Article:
by Iulia Gheorghe
I find myself once again in the panic attack room, sitting as still as I can with an angel on the right shoulder and with a devil on the left one. This scene is familiar to everybody, I guess. (Unless you are the Dalai Lama or somebody very wise and stoic). Every time those two inner, yet outer voices collide into a stormy chorus, I roll my eyes defeated: searching for balance is transforming me again in a casualty of compromise. This time, I decided to write about it because I clearly couldn’t stop the continuous ping-pong mode debate I was witnessing. Yes, even now while I’m typing the world “typing” my two barking buddies are still trapped in a little dust-up.
The heart of the matter?
Documenting our lives on social media : to do or not to do?
I know, this is a tricky one. Somehow, social media is part of my identity as I’m a digital native millennial. When I open my feed, there is a lot of noise, some crap, a bit of overthought content, a scoop of neverthought content, but also wildly inspiring stuff, collective intelligence, glimpses of genius, talent galore, showers of courage and entrepreneurial spirit, artistic touches and droplets of pure wisdom. Swipping up and down in my social networks makes me feel like Peeping Tom lost in the microcosm of instagrammable breakfasts, quotable resolutions, relatable rants and everything in between.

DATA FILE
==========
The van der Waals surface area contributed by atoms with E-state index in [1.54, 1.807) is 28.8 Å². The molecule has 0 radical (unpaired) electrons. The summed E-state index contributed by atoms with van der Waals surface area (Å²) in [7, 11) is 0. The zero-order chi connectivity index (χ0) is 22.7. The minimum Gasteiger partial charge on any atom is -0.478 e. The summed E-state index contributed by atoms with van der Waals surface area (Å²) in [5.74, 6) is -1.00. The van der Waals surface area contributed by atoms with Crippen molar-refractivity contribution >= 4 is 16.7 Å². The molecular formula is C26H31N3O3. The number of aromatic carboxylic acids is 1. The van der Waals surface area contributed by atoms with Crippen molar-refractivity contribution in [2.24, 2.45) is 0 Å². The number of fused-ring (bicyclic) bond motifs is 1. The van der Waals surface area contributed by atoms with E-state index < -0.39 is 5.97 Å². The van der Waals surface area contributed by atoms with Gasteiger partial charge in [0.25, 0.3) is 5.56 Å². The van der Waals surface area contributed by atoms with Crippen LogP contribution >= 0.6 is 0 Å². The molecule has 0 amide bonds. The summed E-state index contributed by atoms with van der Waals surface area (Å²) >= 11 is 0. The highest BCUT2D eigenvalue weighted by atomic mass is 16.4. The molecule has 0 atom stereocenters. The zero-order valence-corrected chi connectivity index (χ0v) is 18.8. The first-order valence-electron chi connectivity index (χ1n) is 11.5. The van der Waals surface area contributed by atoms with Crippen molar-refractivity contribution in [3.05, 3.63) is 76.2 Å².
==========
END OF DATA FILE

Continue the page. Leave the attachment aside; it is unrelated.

Falling in like
I remember a few lines of Jonathan Franzen from his commencement address at Kenyon College:
“Alongside the eagerness to be liked is a build-in eagerness to reflect well on us. Our lives look a lot more interesting when they’re filtered through the sexy Facebook interface. We star in our own movies, we photograph ourselves incessantly, we click the mouse and a machine confirms our sense of mastery. We like the mirror and the mirror likes us. To friend a person is merely to include the person in our private hall of flattering mirrors”.